Judge considers residential placement for child with serious special needs at home under supervision order; problems for siblings; no placement found – 2024vol1#47

A judge in a rural court considered placing an older primary school aged boy (A), who had very serious special needs, in a residential placement when his supervision order expired. The parents, who also had two other children, (B and C) were finding it impossible to parent A and also meet the needs of their other children.

Due to the seriousness of the difficulties with the family dynamics, the Child and Family Agency (CFA) had obtained a supervision order so that they could have oversight of the problem. All the parties stressed that this was a problem with the parental capacity regarding A’s unique needs and this was not a child protection problem. The Health Service Executive (HSE) was a notice party to the case and was represented.

The judge began by complimenting the social worker for the excellence of her report and explained that the HSE was a notice party in the matter. A’s social worker told the judge that there was a safety issue regarding the locking of A’s bedroom door at night by his parents. The judge asked if this was a misguided attempt at safety and the lawyer for the CFA said A’s parents were fully co-operating with them.

The lawyer for the HSE informed the court that the child did not meet the criteria for a residential placement. However, the parental capacity to manage A was the real issue and the family dynamics in the home were a cause of difficulty.

Judge: “The child with the disability shouldn’t be ‘othered’ from normal childhood life.”

The judge stated that he was concerned that the problem in this case was due to the personalities of the parents and their ability to meet the needs of all three of their children. He suggested they may be better able to parent A’s two siblings if A was not there.

The lawyer for the HSE said that the issue was how A’s welfare would be promoted if he were to leave the family home on the basis it was not in his best interests to remain at home. The difficulty was that the potential residential placement was three hours away from the family home. The judge outlined his concern and the need to be mindful of the UN Convention on the Rights of the Child, the European Convention on Human Rights and the Irish Constitution.

The parents’ solicitor read a letter from the parents to the court. They said that ongoing staffing issues in the disability service for A were causing problems for his home support. There was a shortage of staff and a regular difficulty with staff members ringing in sick. The parents were keen to find out what their next step should be.

The lawyer for the guardian ad litem (GAL) asked the GAL how she got on with A’s parents and she replied that the parents felt threatened by professionals. She said they acknowledged mistakes they had made but were exhausted from lack of sleep and worry about what the future would hold for their son. She stated that she was of the opinion that residential care would offer the best option for A at this time. There had been a hope and expectation that A’s extended family might assist but this had not materialised.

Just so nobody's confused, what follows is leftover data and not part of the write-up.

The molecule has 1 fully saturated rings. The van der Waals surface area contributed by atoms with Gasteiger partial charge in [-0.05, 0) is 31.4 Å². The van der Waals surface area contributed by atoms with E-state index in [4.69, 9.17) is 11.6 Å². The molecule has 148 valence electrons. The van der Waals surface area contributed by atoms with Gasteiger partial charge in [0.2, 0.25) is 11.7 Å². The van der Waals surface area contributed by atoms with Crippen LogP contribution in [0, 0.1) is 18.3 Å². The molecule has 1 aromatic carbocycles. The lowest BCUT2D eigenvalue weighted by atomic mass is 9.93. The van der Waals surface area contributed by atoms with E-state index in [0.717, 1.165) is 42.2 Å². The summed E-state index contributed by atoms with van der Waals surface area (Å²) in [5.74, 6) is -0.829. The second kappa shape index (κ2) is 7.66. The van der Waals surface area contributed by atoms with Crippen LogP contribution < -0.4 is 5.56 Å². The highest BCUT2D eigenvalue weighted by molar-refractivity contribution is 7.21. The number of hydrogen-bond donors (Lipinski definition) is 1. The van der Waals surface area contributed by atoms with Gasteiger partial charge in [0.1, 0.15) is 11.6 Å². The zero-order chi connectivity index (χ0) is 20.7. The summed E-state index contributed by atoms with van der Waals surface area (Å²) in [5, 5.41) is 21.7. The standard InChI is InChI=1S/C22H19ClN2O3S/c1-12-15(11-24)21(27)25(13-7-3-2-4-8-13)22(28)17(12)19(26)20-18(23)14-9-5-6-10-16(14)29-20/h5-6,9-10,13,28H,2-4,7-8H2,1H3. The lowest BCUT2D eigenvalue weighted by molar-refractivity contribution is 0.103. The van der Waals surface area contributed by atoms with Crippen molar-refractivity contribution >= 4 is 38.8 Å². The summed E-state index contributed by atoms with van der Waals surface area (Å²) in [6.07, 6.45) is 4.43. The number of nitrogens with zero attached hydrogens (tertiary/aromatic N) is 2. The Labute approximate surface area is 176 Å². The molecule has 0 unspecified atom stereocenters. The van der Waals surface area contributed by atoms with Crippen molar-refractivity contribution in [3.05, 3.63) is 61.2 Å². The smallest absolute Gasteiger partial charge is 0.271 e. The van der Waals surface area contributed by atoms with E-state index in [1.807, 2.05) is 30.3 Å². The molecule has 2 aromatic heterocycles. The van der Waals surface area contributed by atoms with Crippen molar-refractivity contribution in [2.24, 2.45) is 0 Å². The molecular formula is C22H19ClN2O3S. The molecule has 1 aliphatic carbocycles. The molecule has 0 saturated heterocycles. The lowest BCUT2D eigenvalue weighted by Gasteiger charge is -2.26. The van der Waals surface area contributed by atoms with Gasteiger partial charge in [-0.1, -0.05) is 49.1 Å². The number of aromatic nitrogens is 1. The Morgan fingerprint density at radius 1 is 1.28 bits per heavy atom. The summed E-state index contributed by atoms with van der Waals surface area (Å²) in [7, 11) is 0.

The second child, B, was negatively affected by A as he was being “passively neglected”. C had to hide whenever A came into the house as her speaking voice and her games irritated him.

The lawyer asked the GAL her opinion regarding the judge’s concern for A’s rights as a child. She replied that she was not concerned about the potential long distance between a residential placement and the boy’s home.

GAL: “[A’s parents] won’t just abandon him. They are very committed to him. This is not a child protection issue, it is a disability issue.”

The GAL said that B’s school report was very good and that he enjoyed the weekends when A was in respite care. The GAL’s lawyer asked her if she would welcome the identification of a suitable residential placement prior to the expiration of the supervision order. The lawyer for the HSE asked the GAL if there was a need for a residential placement. The GAL replied that the need for a residential placement was not because of A’s level of disability but rather it was because of the problem with the parents’ capacity to meet the needs of their other two children while parenting A.

Judge: “Could it be argued that the child’s needs are not being met and ergo it is a child protection problem. Is the parents’ best not good enough? Child protection is gone away from vilification of parents?”

HSE lawyer: “The main thing is to protect [A’s] welfare and needs.”

The GAL stated that she was of the opinion that A would thrive in a suitable placement, where he would have regular daily routine. The judge said that the current 1991 Child Care Act was “not fit for purpose”.

The HSE lawyer informed the judge that if A were placed in a residential placement he would only have disability workers involved in his care and would lose the oversight of the court. The judge stated that he needed to be mindful that the 1991 Child Care Act was not the only consideration; there was also the Irish Constitution and this was highlighted in the recent Supreme Court case of In the Matter of J.J. [2021] IESC 1.

The judge said that there was a wealth of experience among the professionals in the court. Everyone present was of the opinion that the current situation was not the best for A or his siblings. The supervision order was due to expire within six weeks and a plan was needed. He directed the lifting of the in-camera rule to allow for the sharing of the reports among the relevant professionals involved in A’s care. The judge listed the matter for further consideration on a date four weeks later.

When the matter returned before the court at a later date, the supervision order for A had expired. A residential placement had not been secured for him and he continued to reside at home with his family.